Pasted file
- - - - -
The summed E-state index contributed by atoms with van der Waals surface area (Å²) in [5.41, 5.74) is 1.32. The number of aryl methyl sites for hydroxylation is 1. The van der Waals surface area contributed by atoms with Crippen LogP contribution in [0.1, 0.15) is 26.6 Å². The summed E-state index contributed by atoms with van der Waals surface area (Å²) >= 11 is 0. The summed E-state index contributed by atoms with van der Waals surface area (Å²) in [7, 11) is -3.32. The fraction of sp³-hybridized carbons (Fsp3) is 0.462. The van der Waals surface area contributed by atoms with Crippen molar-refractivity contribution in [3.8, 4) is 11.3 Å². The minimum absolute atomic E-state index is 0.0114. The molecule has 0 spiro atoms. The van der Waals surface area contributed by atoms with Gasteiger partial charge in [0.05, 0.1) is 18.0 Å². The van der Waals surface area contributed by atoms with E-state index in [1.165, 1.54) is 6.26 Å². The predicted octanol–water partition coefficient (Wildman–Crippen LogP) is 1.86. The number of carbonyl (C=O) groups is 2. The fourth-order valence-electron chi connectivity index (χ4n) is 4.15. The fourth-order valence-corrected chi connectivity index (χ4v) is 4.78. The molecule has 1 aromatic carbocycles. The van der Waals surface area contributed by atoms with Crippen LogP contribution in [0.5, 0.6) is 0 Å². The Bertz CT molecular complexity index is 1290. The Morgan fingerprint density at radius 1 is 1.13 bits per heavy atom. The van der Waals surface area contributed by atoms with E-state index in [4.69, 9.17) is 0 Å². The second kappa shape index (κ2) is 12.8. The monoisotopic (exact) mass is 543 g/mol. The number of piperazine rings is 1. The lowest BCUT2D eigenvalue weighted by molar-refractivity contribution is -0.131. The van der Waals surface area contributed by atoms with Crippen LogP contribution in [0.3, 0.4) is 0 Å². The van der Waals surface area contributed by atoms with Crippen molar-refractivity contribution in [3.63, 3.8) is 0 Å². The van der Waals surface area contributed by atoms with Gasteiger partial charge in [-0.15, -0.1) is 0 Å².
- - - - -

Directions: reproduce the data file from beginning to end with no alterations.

The summed E-state index contributed by atoms with van der Waals surface area (Å²) in [5.41, 5.74) is 1.32. The number of aryl methyl sites for hydroxylation is 1. The van der Waals surface area contributed by atoms with Crippen LogP contribution in [0.1, 0.15) is 26.6 Å². The summed E-state index contributed by atoms with van der Waals surface area (Å²) >= 11 is 0. The summed E-state index contributed by atoms with van der Waals surface area (Å²) in [7, 11) is -3.32. The fraction of sp³-hybridized carbons (Fsp3) is 0.462. The van der Waals surface area contributed by atoms with Crippen molar-refractivity contribution in [3.8, 4) is 11.3 Å². The minimum absolute atomic E-state index is 0.0114. The molecule has 0 spiro atoms. The van der Waals surface area contributed by atoms with Gasteiger partial charge in [0.05, 0.1) is 18.0 Å². The van der Waals surface area contributed by atoms with E-state index in [1.165, 1.54) is 6.26 Å². The predicted octanol–water partition coefficient (Wildman–Crippen LogP) is 1.86. The number of carbonyl (C=O) groups is 2. The fourth-order valence-electron chi connectivity index (χ4n) is 4.15. The fourth-order valence-corrected chi connectivity index (χ4v) is 4.78. The molecule has 1 aromatic carbocycles. The van der Waals surface area contributed by atoms with Crippen LogP contribution in [0.5, 0.6) is 0 Å². The Bertz CT molecular complexity index is 1290. The Morgan fingerprint density at radius 1 is 1.13 bits per heavy atom. The van der Waals surface area contributed by atoms with E-state index in [4.69, 9.17) is 0 Å². The second kappa shape index (κ2) is 12.8. The monoisotopic (exact) mass is 543 g/mol. The number of piperazine rings is 1. The lowest BCUT2D eigenvalue weighted by molar-refractivity contribution is -0.131. The van der Waals surface area contributed by atoms with Crippen LogP contribution in [0.3, 0.4) is 0 Å². The van der Waals surface area contributed by atoms with Crippen molar-refractivity contribution in [3.63, 3.8) is 0 Å². The van der Waals surface area contributed by atoms with Gasteiger partial charge in [-0.15, -0.1) is 0 Å².